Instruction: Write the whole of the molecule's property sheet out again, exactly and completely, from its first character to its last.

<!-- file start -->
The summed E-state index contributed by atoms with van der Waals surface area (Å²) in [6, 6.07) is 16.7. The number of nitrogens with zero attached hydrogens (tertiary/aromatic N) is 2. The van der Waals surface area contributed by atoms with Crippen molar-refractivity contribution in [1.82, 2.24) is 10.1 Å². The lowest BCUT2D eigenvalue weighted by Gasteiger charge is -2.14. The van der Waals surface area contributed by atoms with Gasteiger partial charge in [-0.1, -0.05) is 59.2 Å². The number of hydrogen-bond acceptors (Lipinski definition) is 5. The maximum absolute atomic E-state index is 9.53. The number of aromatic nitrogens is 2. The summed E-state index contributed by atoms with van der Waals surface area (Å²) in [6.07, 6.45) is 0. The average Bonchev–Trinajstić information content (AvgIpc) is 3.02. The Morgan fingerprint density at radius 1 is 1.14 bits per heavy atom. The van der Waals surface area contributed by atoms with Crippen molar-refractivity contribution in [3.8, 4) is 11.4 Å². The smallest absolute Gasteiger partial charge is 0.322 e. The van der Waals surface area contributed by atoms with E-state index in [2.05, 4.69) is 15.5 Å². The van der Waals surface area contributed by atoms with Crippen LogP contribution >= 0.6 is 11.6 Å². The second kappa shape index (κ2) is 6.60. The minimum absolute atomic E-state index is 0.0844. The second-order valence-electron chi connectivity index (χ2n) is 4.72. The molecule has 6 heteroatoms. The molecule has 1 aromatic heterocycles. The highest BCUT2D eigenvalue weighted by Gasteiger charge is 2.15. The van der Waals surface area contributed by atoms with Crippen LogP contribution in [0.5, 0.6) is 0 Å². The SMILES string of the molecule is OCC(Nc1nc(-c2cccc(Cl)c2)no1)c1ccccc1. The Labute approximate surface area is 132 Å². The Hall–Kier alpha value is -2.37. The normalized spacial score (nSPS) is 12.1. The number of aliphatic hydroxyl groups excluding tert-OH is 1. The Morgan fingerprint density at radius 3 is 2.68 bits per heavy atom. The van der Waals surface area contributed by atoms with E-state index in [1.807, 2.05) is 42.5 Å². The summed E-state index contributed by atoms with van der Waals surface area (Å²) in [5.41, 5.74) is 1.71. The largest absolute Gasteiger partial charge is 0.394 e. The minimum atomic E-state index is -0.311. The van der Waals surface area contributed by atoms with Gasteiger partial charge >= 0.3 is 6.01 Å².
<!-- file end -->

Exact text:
The summed E-state index contributed by atoms with van der Waals surface area (Å²) in [6, 6.07) is 16.7. The number of nitrogens with zero attached hydrogens (tertiary/aromatic N) is 2. The van der Waals surface area contributed by atoms with Crippen molar-refractivity contribution in [1.82, 2.24) is 10.1 Å². The lowest BCUT2D eigenvalue weighted by Gasteiger charge is -2.14. The van der Waals surface area contributed by atoms with Gasteiger partial charge in [-0.1, -0.05) is 59.2 Å². The number of hydrogen-bond acceptors (Lipinski definition) is 5. The maximum absolute atomic E-state index is 9.53. The number of aromatic nitrogens is 2. The summed E-state index contributed by atoms with van der Waals surface area (Å²) in [6.07, 6.45) is 0. The average Bonchev–Trinajstić information content (AvgIpc) is 3.02. The Morgan fingerprint density at radius 1 is 1.14 bits per heavy atom. The van der Waals surface area contributed by atoms with Crippen molar-refractivity contribution in [3.8, 4) is 11.4 Å². The smallest absolute Gasteiger partial charge is 0.322 e. The van der Waals surface area contributed by atoms with E-state index in [2.05, 4.69) is 15.5 Å². The van der Waals surface area contributed by atoms with Crippen LogP contribution >= 0.6 is 11.6 Å². The second kappa shape index (κ2) is 6.60. The minimum absolute atomic E-state index is 0.0844. The second-order valence-electron chi connectivity index (χ2n) is 4.72. The molecule has 6 heteroatoms. The molecule has 1 aromatic heterocycles. The highest BCUT2D eigenvalue weighted by Gasteiger charge is 2.15. The van der Waals surface area contributed by atoms with Crippen LogP contribution in [0.5, 0.6) is 0 Å². The SMILES string of the molecule is OCC(Nc1nc(-c2cccc(Cl)c2)no1)c1ccccc1. The Labute approximate surface area is 132 Å². The Hall–Kier alpha value is -2.37. The normalized spacial score (nSPS) is 12.1. The number of aliphatic hydroxyl groups excluding tert-OH is 1. The Morgan fingerprint density at radius 3 is 2.68 bits per heavy atom. The van der Waals surface area contributed by atoms with E-state index in [1.807, 2.05) is 42.5 Å². The summed E-state index contributed by atoms with van der Waals surface area (Å²) in [5.41, 5.74) is 1.71. The largest absolute Gasteiger partial charge is 0.394 e. The minimum atomic E-state index is -0.311. The van der Waals surface area contributed by atoms with Gasteiger partial charge >= 0.3 is 6.01 Å².